W3C home > Mailing lists > Public > w3c-sgml-wg@w3.org > October 1996

Re: documentation for UA interoperability

From: <lee@sq.com>
Date: Wed, 23 Oct 96 23:53:32 EDT
Message-Id: <9610240353.AA06150@sqrex.sq.com>
To: w3c-sgml-wg@w3.org
Lauren wrote:
> One of the things we haven't yet discussed (or did I miss something?) is the
> interaction between different XML systems and what this might necessitate in
> terms of documentation.  [...]
> [...] In HTML, there is no need for documentation on elements,
> as long as all UAs read and implement the HTML spec. This is not necessarily
> the case for XML, where UAs will need documentation on elements to enable
> interoperability.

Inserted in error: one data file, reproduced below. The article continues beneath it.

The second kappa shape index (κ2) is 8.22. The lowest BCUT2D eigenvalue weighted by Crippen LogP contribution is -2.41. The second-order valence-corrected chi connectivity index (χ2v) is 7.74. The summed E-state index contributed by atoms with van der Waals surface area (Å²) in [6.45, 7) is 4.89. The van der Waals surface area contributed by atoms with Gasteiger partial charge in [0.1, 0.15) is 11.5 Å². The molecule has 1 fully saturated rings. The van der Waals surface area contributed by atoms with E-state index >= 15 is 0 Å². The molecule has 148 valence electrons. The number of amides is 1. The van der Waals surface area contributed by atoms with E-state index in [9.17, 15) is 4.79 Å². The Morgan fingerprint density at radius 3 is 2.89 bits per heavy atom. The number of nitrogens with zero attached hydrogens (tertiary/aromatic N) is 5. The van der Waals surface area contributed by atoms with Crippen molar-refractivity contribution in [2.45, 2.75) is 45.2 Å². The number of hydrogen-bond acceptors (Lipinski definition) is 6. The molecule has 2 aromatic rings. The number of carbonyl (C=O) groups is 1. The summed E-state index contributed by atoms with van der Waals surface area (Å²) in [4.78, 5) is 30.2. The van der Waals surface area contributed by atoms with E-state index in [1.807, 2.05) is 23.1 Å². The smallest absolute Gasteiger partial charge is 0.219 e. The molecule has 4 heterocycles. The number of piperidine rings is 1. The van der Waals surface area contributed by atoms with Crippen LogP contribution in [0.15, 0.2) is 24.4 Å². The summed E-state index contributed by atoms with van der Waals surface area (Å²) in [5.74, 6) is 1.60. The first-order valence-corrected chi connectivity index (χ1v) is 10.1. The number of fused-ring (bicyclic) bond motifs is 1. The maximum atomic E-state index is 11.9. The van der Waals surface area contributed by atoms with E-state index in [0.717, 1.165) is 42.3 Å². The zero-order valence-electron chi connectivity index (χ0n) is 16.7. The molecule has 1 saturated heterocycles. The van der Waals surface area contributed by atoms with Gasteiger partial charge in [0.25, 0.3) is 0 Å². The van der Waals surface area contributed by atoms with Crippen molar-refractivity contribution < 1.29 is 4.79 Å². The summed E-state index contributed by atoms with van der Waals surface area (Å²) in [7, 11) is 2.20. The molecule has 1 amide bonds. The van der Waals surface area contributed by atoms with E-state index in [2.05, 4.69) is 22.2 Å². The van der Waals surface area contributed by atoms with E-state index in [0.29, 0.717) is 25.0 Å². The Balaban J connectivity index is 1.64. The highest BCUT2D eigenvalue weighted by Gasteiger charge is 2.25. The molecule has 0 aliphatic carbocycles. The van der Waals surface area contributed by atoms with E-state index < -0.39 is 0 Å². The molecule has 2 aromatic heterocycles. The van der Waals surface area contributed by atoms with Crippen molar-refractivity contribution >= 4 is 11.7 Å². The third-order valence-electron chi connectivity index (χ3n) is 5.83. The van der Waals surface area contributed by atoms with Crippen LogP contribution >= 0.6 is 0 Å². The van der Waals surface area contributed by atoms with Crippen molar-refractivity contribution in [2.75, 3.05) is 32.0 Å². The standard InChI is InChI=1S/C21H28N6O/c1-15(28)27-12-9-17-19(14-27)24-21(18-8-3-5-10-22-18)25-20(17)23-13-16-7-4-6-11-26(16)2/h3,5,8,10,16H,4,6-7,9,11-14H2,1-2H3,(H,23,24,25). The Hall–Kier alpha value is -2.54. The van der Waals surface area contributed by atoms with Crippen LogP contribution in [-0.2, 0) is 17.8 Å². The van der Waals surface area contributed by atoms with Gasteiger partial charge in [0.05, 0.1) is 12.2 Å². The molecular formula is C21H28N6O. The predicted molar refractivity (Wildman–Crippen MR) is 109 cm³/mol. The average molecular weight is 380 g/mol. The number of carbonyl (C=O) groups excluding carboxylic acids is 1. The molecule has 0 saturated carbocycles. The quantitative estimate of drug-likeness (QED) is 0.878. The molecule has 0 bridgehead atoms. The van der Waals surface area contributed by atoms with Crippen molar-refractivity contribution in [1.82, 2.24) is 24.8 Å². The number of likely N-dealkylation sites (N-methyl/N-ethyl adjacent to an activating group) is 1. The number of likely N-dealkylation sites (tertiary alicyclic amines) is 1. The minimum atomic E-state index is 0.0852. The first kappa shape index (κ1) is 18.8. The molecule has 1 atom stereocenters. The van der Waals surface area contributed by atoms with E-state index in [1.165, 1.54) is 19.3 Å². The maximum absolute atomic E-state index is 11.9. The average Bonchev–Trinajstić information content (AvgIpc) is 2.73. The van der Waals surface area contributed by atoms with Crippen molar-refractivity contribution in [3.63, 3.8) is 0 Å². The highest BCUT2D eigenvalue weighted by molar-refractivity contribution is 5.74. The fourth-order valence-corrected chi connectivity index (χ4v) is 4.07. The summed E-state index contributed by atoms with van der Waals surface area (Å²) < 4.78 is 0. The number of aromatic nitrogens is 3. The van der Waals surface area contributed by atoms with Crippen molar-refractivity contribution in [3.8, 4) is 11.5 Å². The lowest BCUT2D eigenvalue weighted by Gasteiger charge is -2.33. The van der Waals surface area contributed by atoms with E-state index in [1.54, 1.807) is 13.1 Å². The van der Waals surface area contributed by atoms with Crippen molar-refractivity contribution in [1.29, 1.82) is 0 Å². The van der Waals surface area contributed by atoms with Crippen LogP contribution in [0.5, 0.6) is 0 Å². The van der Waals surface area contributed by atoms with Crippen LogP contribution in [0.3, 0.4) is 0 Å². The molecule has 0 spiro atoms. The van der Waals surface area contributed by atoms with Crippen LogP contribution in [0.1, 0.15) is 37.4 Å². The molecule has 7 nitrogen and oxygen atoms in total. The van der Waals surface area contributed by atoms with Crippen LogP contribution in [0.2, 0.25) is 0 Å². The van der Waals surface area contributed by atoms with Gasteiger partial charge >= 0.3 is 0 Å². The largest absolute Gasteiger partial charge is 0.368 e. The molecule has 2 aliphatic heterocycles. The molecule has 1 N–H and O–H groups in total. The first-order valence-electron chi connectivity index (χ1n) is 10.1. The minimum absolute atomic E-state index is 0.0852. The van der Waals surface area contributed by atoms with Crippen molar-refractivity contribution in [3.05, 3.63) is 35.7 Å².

I would very much like to see a formal way of describing elements.
At the very least, a short readable string.

When a DTD is something private, used only within a department, the names
don't matter too much.  If I am publishing a DTD worldwide, people are
going to create style sheets to view it, or set up conversion tables to
filter it into porridge, and they need to know what the elements mean.

I rule out the possibility of "put it in comments", as those are not
normally fed back to a client of a parser.

So it can go in an element or an entity.

If we have entities in XML, you could do
<!Element boy (name, age, height, picture, enrolled, class, parents)>
<!Entity element-desc.boy "information about one pupil at our school">

Lauren's examples seem closer to architectural forms, though.

Will XML have architectural forms?
I didn't think we had #FIXED attributes any more...

Without inheritance, arch forms are awfully inelegant, it seems to me,
but they are a kludge I could live with.

Lee
Received on Friday, 25 October 1996 10:11:51 UTC

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